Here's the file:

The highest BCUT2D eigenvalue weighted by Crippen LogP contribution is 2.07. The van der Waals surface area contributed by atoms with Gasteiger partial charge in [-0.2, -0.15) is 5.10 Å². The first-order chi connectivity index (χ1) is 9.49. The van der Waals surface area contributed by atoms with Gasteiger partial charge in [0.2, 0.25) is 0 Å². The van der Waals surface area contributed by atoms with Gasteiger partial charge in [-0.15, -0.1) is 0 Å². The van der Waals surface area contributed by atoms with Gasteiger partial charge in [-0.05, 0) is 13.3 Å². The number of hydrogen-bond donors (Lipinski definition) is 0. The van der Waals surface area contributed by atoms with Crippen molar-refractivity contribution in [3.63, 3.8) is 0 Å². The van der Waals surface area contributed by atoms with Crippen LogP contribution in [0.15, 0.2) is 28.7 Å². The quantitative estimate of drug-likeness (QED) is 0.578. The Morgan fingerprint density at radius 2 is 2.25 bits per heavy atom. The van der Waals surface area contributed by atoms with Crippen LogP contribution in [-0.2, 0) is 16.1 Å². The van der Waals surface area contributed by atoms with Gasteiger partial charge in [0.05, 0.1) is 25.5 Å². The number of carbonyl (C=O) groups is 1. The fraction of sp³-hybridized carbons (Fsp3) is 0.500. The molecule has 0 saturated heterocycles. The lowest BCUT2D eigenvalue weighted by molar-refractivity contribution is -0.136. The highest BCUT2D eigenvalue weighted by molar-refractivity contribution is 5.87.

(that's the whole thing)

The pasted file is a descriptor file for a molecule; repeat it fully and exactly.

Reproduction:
The highest BCUT2D eigenvalue weighted by Crippen LogP contribution is 2.07. The van der Waals surface area contributed by atoms with Gasteiger partial charge in [-0.2, -0.15) is 5.10 Å². The first-order chi connectivity index (χ1) is 9.49. The van der Waals surface area contributed by atoms with Gasteiger partial charge in [0.2, 0.25) is 0 Å². The van der Waals surface area contributed by atoms with Gasteiger partial charge in [-0.15, -0.1) is 0 Å². The van der Waals surface area contributed by atoms with Gasteiger partial charge in [-0.05, 0) is 13.3 Å². The number of hydrogen-bond donors (Lipinski definition) is 0. The van der Waals surface area contributed by atoms with Crippen molar-refractivity contribution in [3.63, 3.8) is 0 Å². The van der Waals surface area contributed by atoms with Crippen LogP contribution in [0.15, 0.2) is 28.7 Å². The quantitative estimate of drug-likeness (QED) is 0.578. The Morgan fingerprint density at radius 2 is 2.25 bits per heavy atom. The van der Waals surface area contributed by atoms with Crippen LogP contribution in [-0.2, 0) is 16.1 Å². The van der Waals surface area contributed by atoms with Gasteiger partial charge in [0.05, 0.1) is 25.5 Å². The number of carbonyl (C=O) groups is 1. The fraction of sp³-hybridized carbons (Fsp3) is 0.500. The molecule has 0 saturated heterocycles. The lowest BCUT2D eigenvalue weighted by molar-refractivity contribution is -0.136. The highest BCUT2D eigenvalue weighted by molar-refractivity contribution is 5.87.